The goal of this article is to teach you how to use price to earnings ratios (P/E ratios). We’ll show how you can use Renk Aktiengesellschaft’s (FRA:ZAR) P/E ratio to inform your assessment of the investment opportunity. Based on the last twelve months, Renk’s P/E ratio is 16.64. That is equivalent to an earnings yield of about 6.0%.
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How Do I Calculate A Price To Earnings Ratio?
The formula for price to earnings is:
Price to Earnings Ratio = Share Price ÷ Earnings per Share (EPS)
Or for Renk:
P/E of 16.64 = €104 ÷ €6.25 (Based on the year to December 2018.)
Is A High P/E Ratio Good?
A higher P/E ratio implies that investors pay a higher price for the earning power of the business. All else being equal, it’s better to pay a low price — but as Warren Buffett said, ‘It’s far better to buy a wonderful company at a fair price than a fair company at a wonderful price.’
How Growth Rates Impact P/E Ratios
Earnings growth rates have a big influence on P/E ratios. When earnings grow, the ‘E’ increases, over time. Therefore, even if you pay a high multiple of earnings now, that multiple will become lower in the future. So while a stock may look expensive based on past earnings, it could be cheap based on future earnings.
Renk’s earnings per share were pretty steady over the last year.
How Does Renk’s P/E Ratio Compare To Its Peers?
The P/E ratio essentially measures market expectations of a company. The image below shows that Renk has a higher P/E than the average (13.4) P/E for companies in the auto components industry.
Its relatively high P/E ratio indicates that Renk shareholders think it will perform better than other companies in its industry classification. Shareholders are clearly optimistic, but the future is always uncertain. So further research is always essential. I often monitor director buying and selling.
A Limitation: P/E Ratios Ignore Debt and Cash In The Bank
One drawback of using a P/E ratio is that it considers market capitalization, but not the balance sheet. So it won’t reflect the advantage of cash, or disadvantage of debt. In theory, a company can lower its future P/E ratio by using cash or debt to invest in growth.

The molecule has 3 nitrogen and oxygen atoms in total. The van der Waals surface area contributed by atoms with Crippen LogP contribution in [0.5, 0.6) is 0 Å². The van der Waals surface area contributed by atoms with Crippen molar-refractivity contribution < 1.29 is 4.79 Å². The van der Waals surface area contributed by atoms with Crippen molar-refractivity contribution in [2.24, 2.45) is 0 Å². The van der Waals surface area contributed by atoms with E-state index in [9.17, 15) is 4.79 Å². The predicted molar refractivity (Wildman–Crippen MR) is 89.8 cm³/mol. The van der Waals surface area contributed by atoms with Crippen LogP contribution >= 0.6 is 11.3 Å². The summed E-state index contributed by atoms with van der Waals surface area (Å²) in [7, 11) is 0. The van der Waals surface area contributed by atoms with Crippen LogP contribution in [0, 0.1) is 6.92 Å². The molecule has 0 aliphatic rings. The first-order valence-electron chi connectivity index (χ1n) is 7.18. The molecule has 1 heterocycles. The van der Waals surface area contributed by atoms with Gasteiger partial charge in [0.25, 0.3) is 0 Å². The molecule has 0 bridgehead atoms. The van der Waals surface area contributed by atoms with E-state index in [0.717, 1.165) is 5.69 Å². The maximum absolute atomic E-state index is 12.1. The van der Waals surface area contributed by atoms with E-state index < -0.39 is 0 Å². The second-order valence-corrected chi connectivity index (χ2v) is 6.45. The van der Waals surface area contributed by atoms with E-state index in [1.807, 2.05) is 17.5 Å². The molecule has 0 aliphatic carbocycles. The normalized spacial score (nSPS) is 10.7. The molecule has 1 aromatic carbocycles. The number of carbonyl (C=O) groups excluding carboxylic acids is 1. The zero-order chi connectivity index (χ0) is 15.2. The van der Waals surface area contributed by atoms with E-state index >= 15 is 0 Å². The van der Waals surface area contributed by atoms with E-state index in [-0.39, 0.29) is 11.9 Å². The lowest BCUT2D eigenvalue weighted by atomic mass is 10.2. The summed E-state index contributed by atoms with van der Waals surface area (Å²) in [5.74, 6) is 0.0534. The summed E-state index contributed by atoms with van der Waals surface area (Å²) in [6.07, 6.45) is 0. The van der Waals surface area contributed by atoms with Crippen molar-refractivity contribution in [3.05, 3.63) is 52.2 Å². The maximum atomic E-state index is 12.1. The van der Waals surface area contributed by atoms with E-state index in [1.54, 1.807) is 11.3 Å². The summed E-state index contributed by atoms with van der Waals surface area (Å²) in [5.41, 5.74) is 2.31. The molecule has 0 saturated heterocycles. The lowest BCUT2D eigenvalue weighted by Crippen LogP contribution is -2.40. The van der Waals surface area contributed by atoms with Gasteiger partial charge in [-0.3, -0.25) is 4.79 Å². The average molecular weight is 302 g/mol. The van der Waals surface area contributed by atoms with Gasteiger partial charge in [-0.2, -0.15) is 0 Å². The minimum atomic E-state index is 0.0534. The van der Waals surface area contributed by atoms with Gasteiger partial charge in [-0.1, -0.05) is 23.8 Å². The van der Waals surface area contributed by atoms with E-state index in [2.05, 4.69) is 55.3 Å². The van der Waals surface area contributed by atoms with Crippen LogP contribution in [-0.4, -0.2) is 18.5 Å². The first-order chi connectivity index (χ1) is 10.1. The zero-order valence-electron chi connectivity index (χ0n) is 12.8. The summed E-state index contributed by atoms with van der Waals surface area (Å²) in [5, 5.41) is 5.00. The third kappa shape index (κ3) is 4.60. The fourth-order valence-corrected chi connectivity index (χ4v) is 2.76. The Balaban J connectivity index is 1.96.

While growth expenditure doesn’t always pay off, the point is that it is a good option to have; but one that the P/E ratio ignores.
So What Does Renk’s Balance Sheet Tell Us?
Renk has net cash of €186m. This is fairly high at 26% of its market capitalization. That might mean balance sheet strength is important to the business, but should also help push the P/E a bit higher than it would otherwise be.
The Verdict On Renk’s P/E Ratio
Renk trades on a P/E ratio of 16.6, which is below the DE market average of 20.3. Falling earnings per share are likely to be keeping potential buyers away, the relatively strong balance sheet will allow the company time to invest in growth. If it achieves that, then there’s real potential that the low P/E could eventually indicate undervaluation.
When the market is wrong about a stock, it gives savvy investors an opportunity. If the reality for a company is not as bad as the P/E ratio indicates, then the share price should increase as the market realizes this. We don’t have analyst forecasts, but shareholders might want to examine this detailed historical graph of earnings, revenue and cash flow.
Of course, you might find a fantastic investment by looking at a few good candidates. So take a peek at this free list of companies with modest (or no) debt, trading on a P/E below 20.
We aim to bring you long-term focused research analysis driven by fundamental data. Note that our analysis may not factor in the latest price-sensitive company announcements or qualitative material.
If you spot an error that warrants correction, please contact the editor at email@example.com. This article by Simply Wall St is general in nature. It does not constitute a recommendation to buy or sell any stock, and does not take account of your objectives, or your financial situation. Simply Wall St has no position in the stocks mentioned. Thank you for reading.